The Substation Residency, Dislocating the Studio, is a series of residencies featuring local and international cultural practitioners, structured as a challenge to the space of the studio/gallery. The Substation is located at the Wits School of Arts on East Campus. In October this year, artists Christopher Cozier and Luis Jacobs were invited into the studio space to work on projects and interact with the university and wider art community.
Trinidad-based artist, Christopher Cozier was also invited to make an edition of prints at David Krut Workshop at Arts on Main during his occupation of the studio space. He created a series of monotypes and linocuts, called After All That Talk, featuring an antiquated table cleaner. At first glance the object is completely foreign, bizarrely mistaken for what looks like an old fashioned lamp with tassels hanging over a dust pan. The object, consisting of a small receptacle with a handle and a brush, is in fact called a table crumber or a silent butler and was used for collecting ashes and crumbs. After Cozier’s great aunt recently passed away, he inherited the antique and has since been completely intrigued by the contraption.
One image of the artwork is accompanied by the text, “So that’s what it was about all along? Why is it he get that big certificate, a flag, a pat on the back for eloquence and good manners just to keep the estate running?” Through the words, you can’t help but imagine a lavish, colonial dinner party, where a butler noiselessly moves around the guests at the table cleaning up the crumbs that spill from their plates using this very same device. Cozier expands on his thoughts about the object on his blog, saying:Since I was given this archaic object, I have been wondering about how education sometimes gives us the language to articulate and even the countenance to accept the random conditions created by those who simply have the money to do what they want? I think of the outrage being expressed by young people occupying various financial districts around the world. It is a device to brush crumbs from a table. I thought it would be interesting to use the lino cut and Century Schoolbook type with Creole – like grammar to make the unfamiliar object and the language fit.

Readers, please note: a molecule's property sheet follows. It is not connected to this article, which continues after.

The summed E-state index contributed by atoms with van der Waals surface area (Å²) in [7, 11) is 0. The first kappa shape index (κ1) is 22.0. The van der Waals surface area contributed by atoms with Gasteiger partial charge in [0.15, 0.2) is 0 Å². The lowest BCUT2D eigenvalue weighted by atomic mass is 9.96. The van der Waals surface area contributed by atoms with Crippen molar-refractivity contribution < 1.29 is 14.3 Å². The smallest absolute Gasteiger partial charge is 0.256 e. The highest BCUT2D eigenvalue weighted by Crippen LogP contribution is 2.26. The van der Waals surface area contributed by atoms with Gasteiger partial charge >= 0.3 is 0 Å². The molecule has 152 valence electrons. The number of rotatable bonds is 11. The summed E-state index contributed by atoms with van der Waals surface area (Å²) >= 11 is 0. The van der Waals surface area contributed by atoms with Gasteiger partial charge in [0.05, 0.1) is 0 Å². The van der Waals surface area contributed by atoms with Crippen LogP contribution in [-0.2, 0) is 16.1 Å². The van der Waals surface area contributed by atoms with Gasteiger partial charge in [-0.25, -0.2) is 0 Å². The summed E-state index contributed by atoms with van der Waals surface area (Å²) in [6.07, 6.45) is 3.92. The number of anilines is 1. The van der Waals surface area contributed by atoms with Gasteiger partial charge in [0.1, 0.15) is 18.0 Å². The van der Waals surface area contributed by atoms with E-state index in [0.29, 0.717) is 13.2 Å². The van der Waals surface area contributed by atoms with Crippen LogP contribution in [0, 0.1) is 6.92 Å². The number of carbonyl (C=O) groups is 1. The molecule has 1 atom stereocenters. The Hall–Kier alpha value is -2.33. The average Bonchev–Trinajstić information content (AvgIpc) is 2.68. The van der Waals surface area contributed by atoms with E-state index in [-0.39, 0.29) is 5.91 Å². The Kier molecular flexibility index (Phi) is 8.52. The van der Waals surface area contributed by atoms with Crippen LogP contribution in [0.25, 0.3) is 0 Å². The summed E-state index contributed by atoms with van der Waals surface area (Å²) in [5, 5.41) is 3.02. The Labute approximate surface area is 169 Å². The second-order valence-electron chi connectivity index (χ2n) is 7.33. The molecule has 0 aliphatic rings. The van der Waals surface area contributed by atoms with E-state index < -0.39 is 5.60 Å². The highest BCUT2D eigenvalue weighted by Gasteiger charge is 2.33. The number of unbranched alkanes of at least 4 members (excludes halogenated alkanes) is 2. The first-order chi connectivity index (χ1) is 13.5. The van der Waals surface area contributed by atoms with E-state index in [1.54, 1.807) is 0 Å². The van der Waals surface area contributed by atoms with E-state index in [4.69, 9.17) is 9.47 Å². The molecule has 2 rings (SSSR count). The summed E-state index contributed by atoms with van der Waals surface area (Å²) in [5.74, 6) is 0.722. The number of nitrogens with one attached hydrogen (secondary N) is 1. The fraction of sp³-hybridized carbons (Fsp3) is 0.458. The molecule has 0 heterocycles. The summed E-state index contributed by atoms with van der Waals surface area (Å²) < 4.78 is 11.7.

Cozier questions whether social and economic relationships are significantly altered as the net of globalisation widens. What defines the Caribbean, for Cozier, is that it is one of the earliest locations for the challenges of Modernity founded on genocide, forced transplanted labour and transnational treaties and trading arrangements devised by competing European Kingdoms since the 16th century. The “Silent Butler” as it’s called, which may represent the colonised, asks us where we sit: at the table or on the side. The name is transferred onto the people who are traditionally perceived to have no say. The Colonial past is then overlapped with the Global present; the mystery of the object referring to what is known and not known at the same time. He goes on to explain, “The object leads us more outwards to thoughts about the 99% movement and the young people occupying the various financial districts around the world.” The object has travelled across time and people are, in a way, still practising the silent protest by sitting down and occupying the financial districts in order to get their message across. In his work Cozier looks at how migration and alternate economies are responses to these challenges.
Christopher Cozier’s work is often dealt with metaphorically through physical objects; a rubber stamp, a bench or a table crumber, for example. Personal experiences reappear in the form of the little objects he collects, spurring off random memories that contain within them something far deeper than what is suggested by the innocent, everyday items.